This morning, Susannah wanted to call Granddaddy. “Hey, Granddaddy! You wanna do a video chat?” Of course, he said yes, and we got the laptops fired up for a nice, pajama’ed, messy-haired chat session. Susannah was her silly self, making up words and enjoying watching herself on the picture-in-picture box. Jonas was not himself at all. He barely talked to Dad, and kept acting out aggressively (growling at the screen when Granddaddy asked him a question, antagonizing Susannah while she was trying to talk). After we hung up, Jonas was slouched on the sofa, curled into a grumpy lump, with his back toward the room.
“Jonas, are you upset? Because you seem really grumpy.”
“Yes. I’m grumpy. I’m angry.”
“Are you angry at Granddaddy?”
“Yes.” His eyes glistened with little-boy-trying-not-to-cry-tears.
And I knew. I knew the conversation we were going to have today. I’d sensed it coming, even before Mom died. When things got bad around Thanksgiving, and I tried to explain brain tumors and cancer in spinal fluid to an almost 6 year old, I knew that soon I was going to have a very angry young man on my hands.
I sank onto the couch beside him. I lowered my face so that our foreheads touched. And as carefully as I could, I told him, “You don’t need to be angry at Granddaddy. I bet seeing him and talking to him makes you think about Grandmama, and that makes you sad and angry. Is that right?”
“But, baby, it is not Granddaddy’s fault that Grandmama died.“
Jonas sat upright. His cheeks flushed, and he blurted out, “I know! I know it’s not his fault! IT’S GOD’S FAULT THAT SHE DIED. And when I get up there, I am going to BREAK HIM.”
And then the tears did come – hot, angry tears. Maybe tears of shame at finally confessing this anger, this wish to see God face-to-face and break Him into pieces as punishment for taking away Grandmama. And my tears came, too. Mine were tears of sadness of missing my mom, sadness for my son’s hurting heart, and tears of desperation for how to explain this big, big situation to a little boy.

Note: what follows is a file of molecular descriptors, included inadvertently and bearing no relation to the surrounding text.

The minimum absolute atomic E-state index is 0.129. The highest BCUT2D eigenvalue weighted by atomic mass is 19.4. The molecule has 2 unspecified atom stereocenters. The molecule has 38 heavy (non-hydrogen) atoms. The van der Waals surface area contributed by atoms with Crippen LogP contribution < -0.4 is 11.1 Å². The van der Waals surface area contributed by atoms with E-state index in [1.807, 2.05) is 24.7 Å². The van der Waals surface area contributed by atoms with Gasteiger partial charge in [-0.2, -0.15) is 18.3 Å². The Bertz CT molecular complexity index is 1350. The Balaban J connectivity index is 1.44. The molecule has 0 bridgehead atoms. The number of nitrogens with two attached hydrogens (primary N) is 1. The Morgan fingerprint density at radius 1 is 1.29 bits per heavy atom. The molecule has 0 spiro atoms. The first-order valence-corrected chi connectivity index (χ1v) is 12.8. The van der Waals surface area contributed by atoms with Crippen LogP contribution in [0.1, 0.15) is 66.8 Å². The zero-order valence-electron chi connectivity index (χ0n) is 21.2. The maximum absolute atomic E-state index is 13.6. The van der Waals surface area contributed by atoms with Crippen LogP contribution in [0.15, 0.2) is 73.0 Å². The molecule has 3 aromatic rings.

So I grabbed him and I held him and I told him I understand. We turned on a show for Susannah to watch and we went to sit on the stairs, so we could talk in private.
I did my best.
“I know, but how does the anger make your body feel? Does it make your tummy hurt?”
“Yes.” He looked relieved, maybe to know that the knot in his belly was related to the anger bubbling in his chest. “My tummy hurts. And I feel… I just feel…. all half.”
“Half.” I thought about that for a second. “You feel like half is missing? Do you mean, you feel like something is missing inside here?” I touched his chest. He folded into me for another hug. “Yeah.”
“Grandmama’s body just got weaker when the cancer got stronger, and when her body couldn’t live anymore… that’s when God just let her come to Heaven. Her body died. Her spirit lived – it will always live, and when we go to Heaven (a long, long time from now, I hope) we will all be together there.”
We talked about being angry and sad, and how it’s okay to feel that way. It’s okay to talk about how you feel, and Mommy and Daddy and Granddaddy can all listen and help. We talked about what’s NOT okay (like yelling at your sister because you feel angry about something else) and we talked about pretty soon Jonas will probably feel less angry but he might feel sad for a while still.